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Protecting your business: Bringing a prosecution in the criminal courts

2 min read

By Tim Williamson

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It is well known that the police and other regulatory agencies have powers to enforce the criminal law by prosecuting alleged offenders in the criminal courts.  

However, what is less well known is that businesses and individuals are also able to start a prosecution in the English criminal courts where they believe an individual or company has caused them economic harm – in other words they have been the victim of an economic crime such as fraudulent misrepresentation, perpetrated in England.

The English courts have seen exponential growth in the number of cases being commenced in this way. Long gone are the days when a 'private prosecution' meant an individual with a highly personalised grievance taking a stand in a noble effort to secure 'justice' where the police had declined to get involved.

These days, 'private prosecutions' are very much a part of the mainstream when it comes to criminal proceedings, with lawyers conducting the case on behalf of their clients in the same way as if the case was brought by the state.

It is not difficult to see why.

Business are attracted by the relatively user friendly process that their lawyers will use on their behalf, the heavy penalties handed down in the event of a conviction (large fines and prison sentences) and the ability to recover legal costs from government funds where the Court accepts that there is at least a case for the defendant(s) to answer.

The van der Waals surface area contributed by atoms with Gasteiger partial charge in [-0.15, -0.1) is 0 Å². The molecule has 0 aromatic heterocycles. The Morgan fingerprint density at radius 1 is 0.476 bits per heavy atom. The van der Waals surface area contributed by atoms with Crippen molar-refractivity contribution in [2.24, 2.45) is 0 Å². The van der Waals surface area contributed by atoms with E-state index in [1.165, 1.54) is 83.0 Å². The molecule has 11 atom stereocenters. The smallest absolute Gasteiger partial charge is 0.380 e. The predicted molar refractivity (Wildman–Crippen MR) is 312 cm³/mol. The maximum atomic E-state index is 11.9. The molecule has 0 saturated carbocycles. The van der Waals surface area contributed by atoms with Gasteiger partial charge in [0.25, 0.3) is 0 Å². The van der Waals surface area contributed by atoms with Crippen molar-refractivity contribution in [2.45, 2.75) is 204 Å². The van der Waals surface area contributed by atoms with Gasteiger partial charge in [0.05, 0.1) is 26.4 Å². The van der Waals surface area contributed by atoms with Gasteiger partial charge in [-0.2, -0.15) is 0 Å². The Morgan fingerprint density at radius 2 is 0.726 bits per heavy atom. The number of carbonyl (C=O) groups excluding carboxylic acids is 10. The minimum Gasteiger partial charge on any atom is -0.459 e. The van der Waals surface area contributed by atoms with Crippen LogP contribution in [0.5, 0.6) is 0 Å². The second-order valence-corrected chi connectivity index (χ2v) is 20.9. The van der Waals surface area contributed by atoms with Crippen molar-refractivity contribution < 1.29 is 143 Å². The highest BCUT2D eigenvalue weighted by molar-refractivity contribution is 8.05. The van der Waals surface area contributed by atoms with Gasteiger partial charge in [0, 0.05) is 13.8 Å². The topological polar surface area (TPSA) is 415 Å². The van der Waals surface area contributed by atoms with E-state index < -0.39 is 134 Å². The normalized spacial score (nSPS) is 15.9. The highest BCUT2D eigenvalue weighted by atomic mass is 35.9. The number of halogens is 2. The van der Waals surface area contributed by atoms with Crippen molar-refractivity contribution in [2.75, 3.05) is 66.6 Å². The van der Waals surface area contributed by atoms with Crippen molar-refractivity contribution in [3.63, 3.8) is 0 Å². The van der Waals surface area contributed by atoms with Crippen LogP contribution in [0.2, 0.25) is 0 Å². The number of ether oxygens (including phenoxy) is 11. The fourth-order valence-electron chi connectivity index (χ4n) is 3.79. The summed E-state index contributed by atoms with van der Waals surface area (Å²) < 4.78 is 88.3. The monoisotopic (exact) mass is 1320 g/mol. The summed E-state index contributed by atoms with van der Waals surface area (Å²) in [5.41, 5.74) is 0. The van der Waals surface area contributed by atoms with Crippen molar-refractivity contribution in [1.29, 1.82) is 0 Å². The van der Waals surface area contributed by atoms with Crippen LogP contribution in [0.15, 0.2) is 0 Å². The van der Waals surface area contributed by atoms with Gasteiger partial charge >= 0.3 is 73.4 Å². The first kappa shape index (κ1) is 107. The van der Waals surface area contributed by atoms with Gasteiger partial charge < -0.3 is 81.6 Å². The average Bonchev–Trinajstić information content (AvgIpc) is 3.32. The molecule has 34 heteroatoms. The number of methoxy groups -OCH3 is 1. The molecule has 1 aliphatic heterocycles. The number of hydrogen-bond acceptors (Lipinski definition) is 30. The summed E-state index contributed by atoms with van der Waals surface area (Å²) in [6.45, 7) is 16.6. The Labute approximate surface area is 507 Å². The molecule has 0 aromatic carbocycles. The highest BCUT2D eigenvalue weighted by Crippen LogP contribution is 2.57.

Victims of crime are also able to seek compensation from the criminal courts following conviction of a defendant.

Are there any recent examples?

A recent, well publicised, case at Southwark Crown Court provides a good example.

US based Supreme Clothing started a private prosecution against three Italian nationals and the English company "International Brand Firm Limited" in England on the basis of alleged fraud and counterfeiting of Supreme designed clothing that was taking place in England.

All defendants were convicted by a jury at Southwark Crown Court of conspiracy to defraud Supreme and 'fraud by misrepresentation' against the general public given the widespread counterfeiting of the clothing throughout Europe and China.

Michelle Di Pierro was sentenced to eight years imprisonment and Marcello Di Pierro to three years. In total, International Brand Firm Limited was fined £7.5million.

This case reinforces the importance of consumer protection that are imbedded in UK Trademark law.

Tim Williamson commented: "Responding to fraudulent activity and reducing the risk of fraud is a serious matter.  Businesses will need to ensure that they have systems in place to identify and respond to threats to their corporate identity and take appropriate action. The question then becomes: what is the best way to respond?

"Existing civil law processes involving freezing injunctions and litigation seeking damages is still very much available, but there is another weapon for businesses to consider using as the above case demonstrates. Starting a private prosecution is more user friendly than might be expected and has proven to be effective."

Next Steps

The firm's specialist Fraud lawyers have advised and supported clients commencing civil claims and conducting private prosecutions on their behalf in all parts of the country.

In addition to work carried out on behalf of private prosecutors, the team's lawyers advise and defend those accused of fraud and other wrongdoing.

If you would like to discuss concerns you have about responding to a threat to your business, please contact one of our specialist Fraud lawyers.